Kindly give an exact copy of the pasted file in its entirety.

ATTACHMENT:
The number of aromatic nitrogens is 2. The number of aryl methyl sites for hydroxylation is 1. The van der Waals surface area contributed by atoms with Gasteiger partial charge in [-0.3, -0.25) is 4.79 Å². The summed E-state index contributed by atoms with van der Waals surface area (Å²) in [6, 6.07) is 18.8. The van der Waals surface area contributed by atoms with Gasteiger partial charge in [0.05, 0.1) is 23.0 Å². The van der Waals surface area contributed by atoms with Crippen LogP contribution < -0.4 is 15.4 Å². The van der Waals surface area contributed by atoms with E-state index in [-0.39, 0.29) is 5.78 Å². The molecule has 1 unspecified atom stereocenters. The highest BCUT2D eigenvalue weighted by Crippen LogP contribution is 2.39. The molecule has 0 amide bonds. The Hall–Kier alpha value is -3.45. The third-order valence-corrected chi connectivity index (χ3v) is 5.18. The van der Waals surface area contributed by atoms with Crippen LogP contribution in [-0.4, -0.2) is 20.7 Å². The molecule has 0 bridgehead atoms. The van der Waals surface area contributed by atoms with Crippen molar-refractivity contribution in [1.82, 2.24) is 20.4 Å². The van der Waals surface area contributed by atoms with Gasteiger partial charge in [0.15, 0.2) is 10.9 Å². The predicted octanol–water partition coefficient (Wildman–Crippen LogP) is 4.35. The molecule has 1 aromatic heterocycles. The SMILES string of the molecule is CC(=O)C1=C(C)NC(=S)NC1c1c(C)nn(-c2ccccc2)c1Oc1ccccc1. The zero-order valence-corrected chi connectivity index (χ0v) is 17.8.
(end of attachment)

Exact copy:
The number of aromatic nitrogens is 2. The number of aryl methyl sites for hydroxylation is 1. The van der Waals surface area contributed by atoms with Gasteiger partial charge in [-0.3, -0.25) is 4.79 Å². The summed E-state index contributed by atoms with van der Waals surface area (Å²) in [6, 6.07) is 18.8. The van der Waals surface area contributed by atoms with Gasteiger partial charge in [0.05, 0.1) is 23.0 Å². The van der Waals surface area contributed by atoms with Crippen LogP contribution < -0.4 is 15.4 Å². The van der Waals surface area contributed by atoms with E-state index in [-0.39, 0.29) is 5.78 Å². The molecule has 1 unspecified atom stereocenters. The highest BCUT2D eigenvalue weighted by Crippen LogP contribution is 2.39. The molecule has 0 amide bonds. The Hall–Kier alpha value is -3.45. The third-order valence-corrected chi connectivity index (χ3v) is 5.18. The van der Waals surface area contributed by atoms with Crippen LogP contribution in [-0.4, -0.2) is 20.7 Å². The molecule has 0 bridgehead atoms. The van der Waals surface area contributed by atoms with Crippen molar-refractivity contribution in [1.82, 2.24) is 20.4 Å². The van der Waals surface area contributed by atoms with Gasteiger partial charge in [0.15, 0.2) is 10.9 Å². The predicted octanol–water partition coefficient (Wildman–Crippen LogP) is 4.35. The molecule has 1 aromatic heterocycles. The SMILES string of the molecule is CC(=O)C1=C(C)NC(=S)NC1c1c(C)nn(-c2ccccc2)c1Oc1ccccc1. The zero-order valence-corrected chi connectivity index (χ0v) is 17.8.